Whilst some adaptation have already been adopted there is still currently a development and adaptation deficit; there is more which could be done to cope with existing environmental pressures.  This deficit will be compounded by climate change.  Existing methods for coping with salinity will have limits to their effectiveness if salinity levels rise too far.  However currently there is still scope for expanding existing practices; limits have not yet been breached.

Adaptation signatures

The study looks at two main adaptation signatures to cope with rising salinity.  These are the development and deployment of saline resistant varieties; and improving irrigation, drainage and flood defense infrastructure to improve capacity to irrigate crops, leach out salt and protect against seawater intrusion.  The study has looked at the types, scales and incidence of the costs involved with existing actions and attempted to estimate them as they are scaled up to cope with increased climate change induced salinity.

Saline Tolerant Varieties

There are multiple aspects to operationalising the use of saline tolerant rice varieties.  The variety needs first to be developed by one of the several research institutions within Bangladesh.  It then requires the seeds to be distributed to farmers.  In addition knowledge regarding the existence of the improved seeds and changes to cultivation practices need to be disseminated.  These three interlocking systems (research and development, distribution, knowledge extension services) are all required for the adaptation signature to be effective.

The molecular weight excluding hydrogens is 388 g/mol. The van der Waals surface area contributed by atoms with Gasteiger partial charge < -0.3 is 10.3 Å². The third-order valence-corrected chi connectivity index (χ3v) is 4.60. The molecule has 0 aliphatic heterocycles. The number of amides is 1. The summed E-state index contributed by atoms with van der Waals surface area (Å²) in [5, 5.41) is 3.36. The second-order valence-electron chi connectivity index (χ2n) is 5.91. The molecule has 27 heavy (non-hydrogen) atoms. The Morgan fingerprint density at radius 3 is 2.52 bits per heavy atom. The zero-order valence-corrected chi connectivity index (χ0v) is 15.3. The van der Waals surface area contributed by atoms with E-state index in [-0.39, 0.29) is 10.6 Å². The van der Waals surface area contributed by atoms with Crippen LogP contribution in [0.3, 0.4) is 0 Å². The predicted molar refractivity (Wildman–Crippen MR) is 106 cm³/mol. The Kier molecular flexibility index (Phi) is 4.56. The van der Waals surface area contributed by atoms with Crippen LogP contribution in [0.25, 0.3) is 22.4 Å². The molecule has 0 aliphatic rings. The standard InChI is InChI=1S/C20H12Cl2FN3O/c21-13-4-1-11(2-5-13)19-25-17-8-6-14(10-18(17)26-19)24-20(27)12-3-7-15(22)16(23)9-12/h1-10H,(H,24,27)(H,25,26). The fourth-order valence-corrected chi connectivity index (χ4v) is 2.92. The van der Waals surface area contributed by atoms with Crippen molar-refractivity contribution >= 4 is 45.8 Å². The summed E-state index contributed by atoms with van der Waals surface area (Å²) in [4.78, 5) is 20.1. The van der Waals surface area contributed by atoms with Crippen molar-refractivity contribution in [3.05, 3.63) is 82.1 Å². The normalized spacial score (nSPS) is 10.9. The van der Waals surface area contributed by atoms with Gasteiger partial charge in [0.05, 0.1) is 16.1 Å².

Building improved defenses, irrigation and drainage

Bunds to keep salt water out of fields at high tide and during floods, and drainage channels to allow water used to leach out salt to drain away are all important infrastructure for keeping salinity levels tolerable.  Actions to improve infrastructure at the farm level is typically performed by farmers, however this is limited to local action and a more coordinated national approach is probably needed.  Costing such local action in monetary terms is very difficult since the monetary value of local, unpaid labour is difficult to quantify.  While the research team recognised the importance of local infrastructure they did not attempt to quantify it.